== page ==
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Non-tariff Barriers to Trade in Goods

  • Josephine Shaw
Chapter
Part of the Macmillan Professional Masters book series (PAPRMA)

Abstract

While the Community succeeded in removing the tariff barriers to trade in goods between the Member States, as well as most of the more visible non-tariff barriers (quotas or quantitative restrictions and import licences) by the end of the 1960s, it did not succeed in eliminating the many other non-tariff measures which have just as much influence on the national segmentation of the Community market. Almost any regulatory divergence between two national markets represents a potential hindrance to trade. The most obvious obstacles are state aids to industry (subject to separate regulation under Articles 92 and 93 EC), public procurement restrictions favouring national suppliers and divergent product and technical standards, but included also are divergent retail market rules (e.g. advertising rules, shop opening hours, product licensing, price regulation), and even divergent labour market regulation measures which restrict the production or marketing of goods. Differences in the rules which govern the operation of the market in goods within the various Member States interfere with the creation of a level competitive playing field within which market forces may operate and market integration can occur ‘naturally’.

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Further Reading

  1. Arnull (1991) ‘What shall we do on Sunday?’, 16 European Law Review, 112.Google Scholar
  2. Diamond (1991) ‘Dishonourable Defences: The Use of Injunctions and the EEC Treaty; Case Study of the Shops Act 1950’. 54 Modern Law Review. 72.Google Scholar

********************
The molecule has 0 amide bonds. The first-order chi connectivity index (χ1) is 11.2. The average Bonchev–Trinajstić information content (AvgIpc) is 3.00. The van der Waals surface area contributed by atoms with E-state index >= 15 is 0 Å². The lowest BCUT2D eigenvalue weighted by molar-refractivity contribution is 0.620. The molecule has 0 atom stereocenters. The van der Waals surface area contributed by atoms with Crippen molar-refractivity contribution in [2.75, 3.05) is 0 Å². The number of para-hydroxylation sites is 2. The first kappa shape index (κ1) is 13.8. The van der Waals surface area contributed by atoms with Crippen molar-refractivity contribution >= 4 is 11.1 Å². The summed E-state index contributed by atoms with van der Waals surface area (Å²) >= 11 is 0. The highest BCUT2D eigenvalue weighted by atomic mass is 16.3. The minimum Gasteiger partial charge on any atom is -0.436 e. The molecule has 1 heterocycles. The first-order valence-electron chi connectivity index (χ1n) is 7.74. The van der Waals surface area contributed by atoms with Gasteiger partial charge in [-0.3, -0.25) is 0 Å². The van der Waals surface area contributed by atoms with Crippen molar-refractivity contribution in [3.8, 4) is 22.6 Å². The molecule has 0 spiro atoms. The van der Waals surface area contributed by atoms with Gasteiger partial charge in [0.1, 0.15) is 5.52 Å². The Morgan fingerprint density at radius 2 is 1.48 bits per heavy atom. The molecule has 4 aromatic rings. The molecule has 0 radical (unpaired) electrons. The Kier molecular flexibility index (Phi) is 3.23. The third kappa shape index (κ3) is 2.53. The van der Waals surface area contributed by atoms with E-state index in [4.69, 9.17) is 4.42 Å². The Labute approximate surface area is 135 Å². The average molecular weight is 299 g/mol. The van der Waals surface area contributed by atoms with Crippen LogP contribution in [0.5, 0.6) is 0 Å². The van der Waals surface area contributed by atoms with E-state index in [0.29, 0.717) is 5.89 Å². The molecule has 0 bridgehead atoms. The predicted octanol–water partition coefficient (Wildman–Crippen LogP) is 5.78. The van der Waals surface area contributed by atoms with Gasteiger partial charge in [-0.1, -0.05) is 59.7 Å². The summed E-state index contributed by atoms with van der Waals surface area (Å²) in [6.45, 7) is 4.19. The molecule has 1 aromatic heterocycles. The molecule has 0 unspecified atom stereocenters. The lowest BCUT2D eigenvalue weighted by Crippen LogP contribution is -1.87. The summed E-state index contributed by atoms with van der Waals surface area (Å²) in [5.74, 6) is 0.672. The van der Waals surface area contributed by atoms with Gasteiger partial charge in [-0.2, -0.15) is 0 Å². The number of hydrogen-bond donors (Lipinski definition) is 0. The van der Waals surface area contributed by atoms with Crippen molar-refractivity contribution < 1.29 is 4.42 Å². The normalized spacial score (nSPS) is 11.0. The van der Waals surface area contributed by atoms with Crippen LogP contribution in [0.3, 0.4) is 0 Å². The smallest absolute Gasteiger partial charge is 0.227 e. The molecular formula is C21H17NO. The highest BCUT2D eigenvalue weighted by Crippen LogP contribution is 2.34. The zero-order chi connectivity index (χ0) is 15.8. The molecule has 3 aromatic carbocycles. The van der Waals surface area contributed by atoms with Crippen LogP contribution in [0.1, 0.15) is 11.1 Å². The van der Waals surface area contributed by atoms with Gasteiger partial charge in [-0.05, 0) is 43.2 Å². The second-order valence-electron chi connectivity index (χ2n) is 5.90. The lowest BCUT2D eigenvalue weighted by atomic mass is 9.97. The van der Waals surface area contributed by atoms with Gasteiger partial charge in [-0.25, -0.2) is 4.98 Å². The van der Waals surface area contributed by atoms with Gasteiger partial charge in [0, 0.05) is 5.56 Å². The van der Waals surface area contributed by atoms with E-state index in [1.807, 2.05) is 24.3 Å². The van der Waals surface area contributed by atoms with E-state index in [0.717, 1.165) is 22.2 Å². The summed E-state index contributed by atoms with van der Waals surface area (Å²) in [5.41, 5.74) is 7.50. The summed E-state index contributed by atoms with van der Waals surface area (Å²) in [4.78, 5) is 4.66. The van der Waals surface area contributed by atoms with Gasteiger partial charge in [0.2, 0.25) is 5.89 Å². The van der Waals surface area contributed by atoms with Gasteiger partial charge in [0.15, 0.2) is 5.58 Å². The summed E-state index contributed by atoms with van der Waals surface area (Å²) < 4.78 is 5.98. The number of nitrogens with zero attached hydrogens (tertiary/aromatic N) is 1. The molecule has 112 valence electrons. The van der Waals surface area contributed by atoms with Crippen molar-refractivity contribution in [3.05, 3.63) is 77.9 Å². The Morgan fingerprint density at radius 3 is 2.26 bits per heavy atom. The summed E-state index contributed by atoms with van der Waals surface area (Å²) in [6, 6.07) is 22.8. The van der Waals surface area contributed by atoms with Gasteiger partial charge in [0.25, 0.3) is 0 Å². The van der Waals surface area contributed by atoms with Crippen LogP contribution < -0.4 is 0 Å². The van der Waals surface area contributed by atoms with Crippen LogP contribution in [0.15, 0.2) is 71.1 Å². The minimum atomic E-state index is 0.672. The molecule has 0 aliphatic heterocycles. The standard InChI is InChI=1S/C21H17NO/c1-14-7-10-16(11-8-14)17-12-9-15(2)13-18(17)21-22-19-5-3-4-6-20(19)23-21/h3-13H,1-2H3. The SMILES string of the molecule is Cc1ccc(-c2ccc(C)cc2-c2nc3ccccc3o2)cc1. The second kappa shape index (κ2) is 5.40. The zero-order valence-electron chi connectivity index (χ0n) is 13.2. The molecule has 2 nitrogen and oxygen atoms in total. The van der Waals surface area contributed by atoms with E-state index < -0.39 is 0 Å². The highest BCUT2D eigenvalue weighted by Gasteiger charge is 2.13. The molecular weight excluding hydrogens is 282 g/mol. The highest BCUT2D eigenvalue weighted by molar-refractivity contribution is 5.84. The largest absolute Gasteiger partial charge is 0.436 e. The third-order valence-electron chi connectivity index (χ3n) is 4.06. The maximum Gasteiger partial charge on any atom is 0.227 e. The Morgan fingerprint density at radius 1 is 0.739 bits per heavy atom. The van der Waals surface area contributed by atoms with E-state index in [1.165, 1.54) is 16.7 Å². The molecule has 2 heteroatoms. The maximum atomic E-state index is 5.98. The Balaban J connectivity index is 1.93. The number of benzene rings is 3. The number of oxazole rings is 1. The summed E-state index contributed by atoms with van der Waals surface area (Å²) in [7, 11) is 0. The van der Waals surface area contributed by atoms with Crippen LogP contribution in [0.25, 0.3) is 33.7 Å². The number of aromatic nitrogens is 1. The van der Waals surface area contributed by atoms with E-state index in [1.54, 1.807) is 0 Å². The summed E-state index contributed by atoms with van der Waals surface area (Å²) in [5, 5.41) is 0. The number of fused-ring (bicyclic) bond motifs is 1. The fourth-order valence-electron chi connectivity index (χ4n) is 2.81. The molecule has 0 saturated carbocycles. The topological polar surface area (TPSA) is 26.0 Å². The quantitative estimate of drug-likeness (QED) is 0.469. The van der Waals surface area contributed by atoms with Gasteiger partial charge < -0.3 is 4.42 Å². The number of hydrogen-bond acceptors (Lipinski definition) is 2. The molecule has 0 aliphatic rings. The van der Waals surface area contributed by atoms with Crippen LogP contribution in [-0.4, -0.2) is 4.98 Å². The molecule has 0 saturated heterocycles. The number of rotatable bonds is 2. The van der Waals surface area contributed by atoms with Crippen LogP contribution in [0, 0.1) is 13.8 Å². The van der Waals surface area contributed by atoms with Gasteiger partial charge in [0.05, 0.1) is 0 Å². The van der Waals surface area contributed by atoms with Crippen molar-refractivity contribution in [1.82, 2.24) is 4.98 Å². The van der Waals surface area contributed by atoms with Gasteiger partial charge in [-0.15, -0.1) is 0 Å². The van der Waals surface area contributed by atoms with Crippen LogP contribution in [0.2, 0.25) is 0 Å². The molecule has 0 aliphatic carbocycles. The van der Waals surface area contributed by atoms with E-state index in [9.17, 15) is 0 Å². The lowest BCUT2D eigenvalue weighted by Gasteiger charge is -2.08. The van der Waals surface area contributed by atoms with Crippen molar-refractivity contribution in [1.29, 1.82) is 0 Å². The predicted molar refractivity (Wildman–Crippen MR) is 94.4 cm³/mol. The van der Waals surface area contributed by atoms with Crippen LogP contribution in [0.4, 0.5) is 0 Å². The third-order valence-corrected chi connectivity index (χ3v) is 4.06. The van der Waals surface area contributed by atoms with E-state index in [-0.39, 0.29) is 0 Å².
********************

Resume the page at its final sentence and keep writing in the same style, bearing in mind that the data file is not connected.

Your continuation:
3. Gormley (1989) ‘Some Reflections on the Internal Market and the Free Movement of Goods’. Legal Issues of European Integration, 1/89, 9 esp. Part IV.Google Scholar
  4. Gormley (1990) ‘Commentary on Torfaen BC v. B & Q p/c’, 27 Common Market Law Review, 141.Google Scholar
  5. Green, Hartley and Usher (1991), Chs 5-7.Google Scholar
  6. Marenco and Banks (1990) ‘Intellectual Property and the Community rules on Free Movement: Discrimination unearthed’, 15 European Law Review, 224.Google Scholar
  7. Mortelmans (1991) ‘Article 30 of the EEC Treaty and Legislation Relating to Market Circumstances: Time to consider a new definition?’, 28 Common Market Law Review, 115.Google Scholar
  8. Steiner (1992) ‘Drawing the Line: Uses and Abuses of Article 30 EEC’, 29 Common Market Law Review, 749.Google Scholar
  9. Weatherill (1992c) ‘The free movement of goods: a survey of the decisions of the Court of Justice in 1991’, 17 European Law Review, 421.Google Scholar
  10. White (1989) ‘In search of the limits to Article 30 of the EEC Treaty’,26 Common Market Law Review, 235,esp. part 2.Google Scholar

Copyright information

© Josephine Shaw 1993

Authors and Affiliations

  • Josephine Shaw
    • 1
  1. 1.Keele UniversityUK

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